Maintenance and Certification
- ISSUE 4/2006
- Copyright and Credits
- Don't Forget to Subscribe to the Transport Canada Aeronautical Information Manual!
- Guest Editorial
- To the Letter
- Recently Released TSB Reports
- Accident Synopses
- Winter Operations
- Maintenance and Certification
- The Civil Aviation Medical Examiner and You
- Regulations and You
- Flight Crew Recency Requirements Self-Paced Study Program
- Full HTML Version
- PDF Version
- The Aircraft Certification Branch, Engineering Division
- Inadequate Identification of Fuel Barrels
- Aircraft Maintenance Operational and Functional Checks
- Tool Control Reminder
- Civil Aviation Safety Inspector's (CASI) Toolkit CD
- Definitions of Interest...
The Aircraft Certification Branch, Engineering Division
by the Engineering Division, Aircraft Certification, Civil Aviation, Transport Canada
Who we are
The Aircraft Certification Branch is one of the largest in Civil Aviation in the National Capital Region, with a staff of about 150 in eight divisions. With approximately 40 engineers, the Engineering Division is the largest within the Branch and is grouped in six specialty areas, representing a diverse set of technical skills, expertise and abilities-Avionics &Electrical, Fuel &Hydro-Mechanical Systems, Structures, Powerplants &Emissions, Electronic Equipment Design Assurance (Software) and Occupant Safety &Environmental Control Systems.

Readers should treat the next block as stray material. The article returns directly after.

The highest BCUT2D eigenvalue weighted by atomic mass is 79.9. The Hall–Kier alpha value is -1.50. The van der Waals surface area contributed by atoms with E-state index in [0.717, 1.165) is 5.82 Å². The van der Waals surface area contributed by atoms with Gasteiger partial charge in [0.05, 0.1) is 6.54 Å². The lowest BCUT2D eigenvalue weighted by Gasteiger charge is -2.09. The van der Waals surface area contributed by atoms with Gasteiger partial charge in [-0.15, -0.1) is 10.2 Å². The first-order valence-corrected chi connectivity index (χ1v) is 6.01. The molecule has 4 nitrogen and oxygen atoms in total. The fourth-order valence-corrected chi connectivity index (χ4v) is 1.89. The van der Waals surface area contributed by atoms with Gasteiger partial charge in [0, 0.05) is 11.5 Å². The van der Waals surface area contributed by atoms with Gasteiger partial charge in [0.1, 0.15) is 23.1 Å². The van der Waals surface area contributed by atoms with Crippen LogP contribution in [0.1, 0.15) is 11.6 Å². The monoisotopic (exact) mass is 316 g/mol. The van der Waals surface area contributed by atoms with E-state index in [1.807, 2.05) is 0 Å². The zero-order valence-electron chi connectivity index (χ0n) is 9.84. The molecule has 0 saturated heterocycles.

These specialties are required to support the Aircraft Certification Branch in approving the type design of aeronautical products, otherwise known as "Type Certification." The products approved range from large transport aircraft and rotorcraft to small two-seater aircraft and the engines that power them.
What we do and why
"Safe skies start with safe aircraft, and safe aircraft start with safe designs." This phrase captures the essence of the Branch's and the Division's raison d'être.
Although many of the engineers in this Division have engineering degrees and extensive industry experience in the design of aircraft, aircraft systems, engines and components, our role is not to design aircraft. We are in the "design assurance" business and we work with our Canadian aerospace industry to understand their product designs, and validate that these designs meet the internationally-accepted design standards. When this is confirmed, the Director, Aircraft Certification Branch, will issue a "Type Certificate," which signifies that the design meets comprehensive safety and emissions standards.